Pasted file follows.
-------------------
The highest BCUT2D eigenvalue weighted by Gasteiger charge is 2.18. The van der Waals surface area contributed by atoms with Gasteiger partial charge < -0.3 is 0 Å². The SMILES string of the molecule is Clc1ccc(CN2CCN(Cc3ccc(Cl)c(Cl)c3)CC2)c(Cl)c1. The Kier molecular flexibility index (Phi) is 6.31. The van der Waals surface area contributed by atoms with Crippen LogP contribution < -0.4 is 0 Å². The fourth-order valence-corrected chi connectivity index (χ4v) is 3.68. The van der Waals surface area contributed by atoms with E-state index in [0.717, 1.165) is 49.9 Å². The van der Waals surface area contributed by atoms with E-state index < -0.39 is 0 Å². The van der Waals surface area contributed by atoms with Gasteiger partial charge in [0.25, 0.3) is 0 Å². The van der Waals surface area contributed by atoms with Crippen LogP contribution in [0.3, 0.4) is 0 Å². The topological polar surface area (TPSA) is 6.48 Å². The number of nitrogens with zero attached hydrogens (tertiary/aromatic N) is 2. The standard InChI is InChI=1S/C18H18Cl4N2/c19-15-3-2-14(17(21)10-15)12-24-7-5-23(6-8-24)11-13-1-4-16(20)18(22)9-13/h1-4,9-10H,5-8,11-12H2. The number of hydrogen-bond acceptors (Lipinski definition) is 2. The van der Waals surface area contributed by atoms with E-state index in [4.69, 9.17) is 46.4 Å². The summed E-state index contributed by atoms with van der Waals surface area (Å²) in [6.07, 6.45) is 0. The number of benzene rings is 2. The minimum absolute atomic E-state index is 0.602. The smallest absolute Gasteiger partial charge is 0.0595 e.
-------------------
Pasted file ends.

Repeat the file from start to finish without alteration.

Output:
The highest BCUT2D eigenvalue weighted by Gasteiger charge is 2.18. The van der Waals surface area contributed by atoms with Gasteiger partial charge < -0.3 is 0 Å². The SMILES string of the molecule is Clc1ccc(CN2CCN(Cc3ccc(Cl)c(Cl)c3)CC2)c(Cl)c1. The Kier molecular flexibility index (Phi) is 6.31. The van der Waals surface area contributed by atoms with Crippen LogP contribution < -0.4 is 0 Å². The fourth-order valence-corrected chi connectivity index (χ4v) is 3.68. The van der Waals surface area contributed by atoms with E-state index in [0.717, 1.165) is 49.9 Å². The van der Waals surface area contributed by atoms with E-state index < -0.39 is 0 Å². The van der Waals surface area contributed by atoms with Gasteiger partial charge in [0.25, 0.3) is 0 Å². The van der Waals surface area contributed by atoms with Crippen LogP contribution in [0.3, 0.4) is 0 Å². The topological polar surface area (TPSA) is 6.48 Å². The number of nitrogens with zero attached hydrogens (tertiary/aromatic N) is 2. The standard InChI is InChI=1S/C18H18Cl4N2/c19-15-3-2-14(17(21)10-15)12-24-7-5-23(6-8-24)11-13-1-4-16(20)18(22)9-13/h1-4,9-10H,5-8,11-12H2. The number of hydrogen-bond acceptors (Lipinski definition) is 2. The van der Waals surface area contributed by atoms with E-state index in [4.69, 9.17) is 46.4 Å². The summed E-state index contributed by atoms with van der Waals surface area (Å²) in [6.07, 6.45) is 0. The number of benzene rings is 2. The minimum absolute atomic E-state index is 0.602. The smallest absolute Gasteiger partial charge is 0.0595 e.